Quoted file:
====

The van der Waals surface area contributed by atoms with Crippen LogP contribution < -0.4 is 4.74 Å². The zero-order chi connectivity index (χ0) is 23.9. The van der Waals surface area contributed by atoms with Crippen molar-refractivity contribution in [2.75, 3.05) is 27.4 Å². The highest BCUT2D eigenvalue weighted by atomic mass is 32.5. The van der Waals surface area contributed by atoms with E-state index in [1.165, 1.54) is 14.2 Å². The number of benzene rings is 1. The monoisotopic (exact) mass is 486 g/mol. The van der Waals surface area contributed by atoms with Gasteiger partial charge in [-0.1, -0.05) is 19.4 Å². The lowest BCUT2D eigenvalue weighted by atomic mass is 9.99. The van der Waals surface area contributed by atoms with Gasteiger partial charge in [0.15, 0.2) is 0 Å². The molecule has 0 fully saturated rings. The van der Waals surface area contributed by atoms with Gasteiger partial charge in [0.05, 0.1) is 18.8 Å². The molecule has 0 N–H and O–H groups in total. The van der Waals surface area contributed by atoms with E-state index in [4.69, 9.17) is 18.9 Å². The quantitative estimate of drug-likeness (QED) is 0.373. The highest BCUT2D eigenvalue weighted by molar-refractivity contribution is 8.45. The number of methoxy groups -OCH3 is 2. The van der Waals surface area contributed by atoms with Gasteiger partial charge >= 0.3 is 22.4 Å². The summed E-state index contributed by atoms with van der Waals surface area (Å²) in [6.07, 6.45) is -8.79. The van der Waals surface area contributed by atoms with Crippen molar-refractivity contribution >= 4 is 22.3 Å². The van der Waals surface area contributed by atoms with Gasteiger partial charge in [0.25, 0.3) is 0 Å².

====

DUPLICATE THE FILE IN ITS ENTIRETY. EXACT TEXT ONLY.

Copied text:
The van der Waals surface area contributed by atoms with Crippen LogP contribution < -0.4 is 4.74 Å². The zero-order chi connectivity index (χ0) is 23.9. The van der Waals surface area contributed by atoms with Crippen molar-refractivity contribution in [2.75, 3.05) is 27.4 Å². The highest BCUT2D eigenvalue weighted by atomic mass is 32.5. The van der Waals surface area contributed by atoms with E-state index in [1.165, 1.54) is 14.2 Å². The number of benzene rings is 1. The monoisotopic (exact) mass is 486 g/mol. The van der Waals surface area contributed by atoms with Gasteiger partial charge in [-0.1, -0.05) is 19.4 Å². The lowest BCUT2D eigenvalue weighted by atomic mass is 9.99. The van der Waals surface area contributed by atoms with Gasteiger partial charge in [0.15, 0.2) is 0 Å². The molecule has 0 fully saturated rings. The van der Waals surface area contributed by atoms with Gasteiger partial charge in [0.05, 0.1) is 18.8 Å². The molecule has 0 N–H and O–H groups in total. The van der Waals surface area contributed by atoms with E-state index in [4.69, 9.17) is 18.9 Å². The quantitative estimate of drug-likeness (QED) is 0.373. The highest BCUT2D eigenvalue weighted by molar-refractivity contribution is 8.45. The number of methoxy groups -OCH3 is 2. The van der Waals surface area contributed by atoms with Gasteiger partial charge >= 0.3 is 22.4 Å². The summed E-state index contributed by atoms with van der Waals surface area (Å²) in [6.07, 6.45) is -8.79. The van der Waals surface area contributed by atoms with Crippen molar-refractivity contribution >= 4 is 22.3 Å². The van der Waals surface area contributed by atoms with Gasteiger partial charge in [0.25, 0.3) is 0 Å².